There is an abundance of reference material for the players and GM alike, so that Roman PCs and Celtic NPCs can be played with ease. A timeline of the Invasion covers the first battles in 43 AD to the rebellion of the Northern tribes the late second and early third centures AD. Though included as a resource, the GM does not need to feel constrained by it. Elliott suggests that "The whole point of roleplaying within a historical setting such as this, is to answer those 'what ifs' as well as give players the thrill of participating in historical events. A writer of historical fiction must conform to the historical record, but the GM and players have no such limitation." In other words, if the players make a major alteration to history (such as helping Boudicca win), it's   a chance to explore an alternate history. Carpe diem!

As in Elliott's other historically-based games (many of them freely available on the Zozer website), the supernatural is not neglected.  Both the Romans and the Celts used magic, so spells and rituals are included in the rules-light system. The gods and religions of both peoples are discussed in some detail.  Horror is not neglected either, with opponents such as Black Druids, Skinchangers, the Flayed Man, the Headless Killer, Fomorians, the undead Cauldron-Born, Face Feeders, and individuals such as Longinus (the Undead Centurion, the one who was present at Jesus' crucifixion), Scathach the Witch, and the Old Crone of Aberros. This distinguishes it from such works as Chaosium's Roman setting for Call of Cthulhu (Cthulhu Invictus), and replaces it with a very eerie, unique Celtic otherworld.

The game system, derived from the one Elliott used in his previous game Zenobia, is light and flexible. Character Creation covers Attributes (Might, Hits, Fate, Craft, and Learning), Cultural Origin, Character Type (such as Coward, Old Veteran, Thinker, Callous Survivor, Killer, etc.), Social Class, Events that led you to become a Legionnaire, Allies & Enemies, Background Details, and Wealth & Equipment. As befits a game depicting the exploits of Roman legionnaires, the combat system packs a lot of punch.

I really like this game, but I must admit that I will probably use Risus to run it, since I rarely run any other game system these days; I even took a stab at my own Roman/Celtic Risus setting many years ago.  There's a lot that I can use without any alteration, and much of the rest is easily adaptible. Though I've seen comparable sourcebooks for ancient Rome, there is also enough information to run Celtic adventures as well, including Celtic horror (which is alien in its own way).  Fans of Rome, the Celts, military action, and horror would mst likely find a lt they can use, no matter what campaign they want to run.  At $19.99 for a PDF, I think I got my money's worth.

'via Blog this'

Saturday, March 17, 2012

Random Thoughts: Time Travel

If time travel to the future is possible, this brings up a couple of questions. (Actually, it brings up a potentially infinite number of questions, but you know what I mean...)

1) If only one future can exist at a time, it will be virtually impossible to travel to that exact same future more than once. This is because, when you return, decisions are made and events occur that will have an impact on that future.
ex: The year 3000, which you traveled to from early 1998, never had a Sarah Palin candidacy in its history because she hadn't been chosen as a Vice Presidential candidate at that point. Later on, in September 2008, the year 3000 not only had Sarah Palin as VP in its history, but she went on to become President when John McCain died in office.  Your next trip to 3000 AD didn't take place until March 2012, in which you learn that Barack Obama was defeated in the November Elections by... Donald Trump???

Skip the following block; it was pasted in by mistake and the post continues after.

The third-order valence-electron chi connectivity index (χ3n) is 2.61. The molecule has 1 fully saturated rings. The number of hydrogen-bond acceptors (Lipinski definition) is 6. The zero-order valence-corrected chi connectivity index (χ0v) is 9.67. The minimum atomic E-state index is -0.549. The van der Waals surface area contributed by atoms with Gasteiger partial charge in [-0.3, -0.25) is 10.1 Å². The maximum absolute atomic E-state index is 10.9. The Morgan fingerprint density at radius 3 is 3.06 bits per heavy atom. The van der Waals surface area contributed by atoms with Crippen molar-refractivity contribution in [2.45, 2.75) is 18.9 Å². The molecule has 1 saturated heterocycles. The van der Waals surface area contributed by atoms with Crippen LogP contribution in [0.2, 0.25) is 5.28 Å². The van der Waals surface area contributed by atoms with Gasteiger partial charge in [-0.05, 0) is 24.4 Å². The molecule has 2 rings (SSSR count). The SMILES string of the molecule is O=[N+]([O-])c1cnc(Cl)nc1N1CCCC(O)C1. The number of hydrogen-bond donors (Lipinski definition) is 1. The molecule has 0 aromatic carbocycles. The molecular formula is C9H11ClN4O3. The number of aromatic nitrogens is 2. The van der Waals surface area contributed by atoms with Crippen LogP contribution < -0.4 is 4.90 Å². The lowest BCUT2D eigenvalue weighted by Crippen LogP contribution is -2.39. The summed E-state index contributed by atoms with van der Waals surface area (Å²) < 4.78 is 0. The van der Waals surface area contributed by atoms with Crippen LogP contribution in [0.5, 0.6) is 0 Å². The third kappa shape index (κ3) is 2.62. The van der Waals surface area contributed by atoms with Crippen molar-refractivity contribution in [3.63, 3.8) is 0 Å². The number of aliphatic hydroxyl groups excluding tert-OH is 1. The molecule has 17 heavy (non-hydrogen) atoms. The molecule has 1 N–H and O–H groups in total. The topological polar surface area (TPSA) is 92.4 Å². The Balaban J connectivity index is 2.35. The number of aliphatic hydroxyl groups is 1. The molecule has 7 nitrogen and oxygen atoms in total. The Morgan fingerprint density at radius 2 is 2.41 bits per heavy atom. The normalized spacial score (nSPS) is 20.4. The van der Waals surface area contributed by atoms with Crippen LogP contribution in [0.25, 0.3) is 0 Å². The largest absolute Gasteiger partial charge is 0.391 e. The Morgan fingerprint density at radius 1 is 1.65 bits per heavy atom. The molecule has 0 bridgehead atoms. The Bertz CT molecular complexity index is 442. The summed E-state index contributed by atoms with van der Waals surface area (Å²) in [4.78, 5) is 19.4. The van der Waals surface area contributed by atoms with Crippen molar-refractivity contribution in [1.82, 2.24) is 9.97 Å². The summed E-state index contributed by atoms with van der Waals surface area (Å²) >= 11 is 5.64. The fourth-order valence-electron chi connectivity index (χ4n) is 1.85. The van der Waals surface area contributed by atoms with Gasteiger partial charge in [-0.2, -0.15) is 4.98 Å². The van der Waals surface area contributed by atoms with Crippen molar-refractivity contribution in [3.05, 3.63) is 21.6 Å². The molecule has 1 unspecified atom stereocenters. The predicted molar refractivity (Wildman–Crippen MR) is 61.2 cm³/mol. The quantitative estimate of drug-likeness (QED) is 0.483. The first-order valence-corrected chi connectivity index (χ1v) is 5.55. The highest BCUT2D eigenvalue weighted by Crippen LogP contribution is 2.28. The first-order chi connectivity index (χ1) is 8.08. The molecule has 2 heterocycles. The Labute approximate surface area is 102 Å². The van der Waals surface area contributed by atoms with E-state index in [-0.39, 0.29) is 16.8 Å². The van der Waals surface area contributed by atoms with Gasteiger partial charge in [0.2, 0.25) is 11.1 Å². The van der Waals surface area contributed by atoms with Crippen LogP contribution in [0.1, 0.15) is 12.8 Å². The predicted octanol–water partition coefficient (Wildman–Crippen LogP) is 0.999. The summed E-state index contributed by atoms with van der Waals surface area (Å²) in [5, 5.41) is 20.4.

2) If alternate futures can coexist, it is possible that travellers from alternate realities can come back to the present to either make sure their reality comes to exist/ceases to exist. Perhaps the travelers are alternate versions of each other... or the player character's children... or the player character himself...
ex: Bob Smith is destined to have a son who will invent a way to destroy the world. He is visited by the following time travellers:

  • His grandson, John Smith, who wants to kill Bob Smith  to keep Bob's son from inventing the device that will destroy the world.
  • His grandson, John Smith, who wants to make sure that Bob's son invents the device that will destroy the world, to use as a threat against the aliens who take over the earth in his own time
  • His grandson, John Smith, who wants to make sure that Bob's Son invents the technology that can be used to destroy the world... or reverse the decades of environmental damage that have almost exterminated the human race.
  • His grandson, John Smith, who wants to make sure that Bob's son is really a daughter, who will solve all the social and economic problems of the world.
  • His granddaughter, who wants to make sure that Bob never has a daughter, because she will become a dictator who will enslave mankind.
Tempus fugit!

Wednesday, January 11, 2012

Risus: HERESY!

I have a confession to make. I have never played Paranoia.

Ok, that's not quite right. I played in one session of Paranoia, and it didn't go well. I had a blast, but some of the other players really did not, so the campaign never took off. Twenty years passed.

I own the Second Edition rules, and some of the adventures, but I never actually worked my way through the rules to the point where I wanted to actually run a game. But I had an idea a few years ago: a Paranoia-type campaign set in a fantasy world. Instead of the Computer, you have The Oracle; instead of Alpha Complex, The Temple (rather like a megadungeon). The players are Inquisitors instead of Troubleshooters; they may belong to Heresies instead of secret societies, or they might secretly be demons instead of unregistered mutants. A dead Inquisitor is replaced by a simulacrum instead of a clone.  Automatons take the place of robots. Instead of technological assistance, they have amulets, talismans, relics, holy symbols, prayerbooks, etc. -- though they might be cursed, or inappropriate for the current mission, or both.

That's all for now.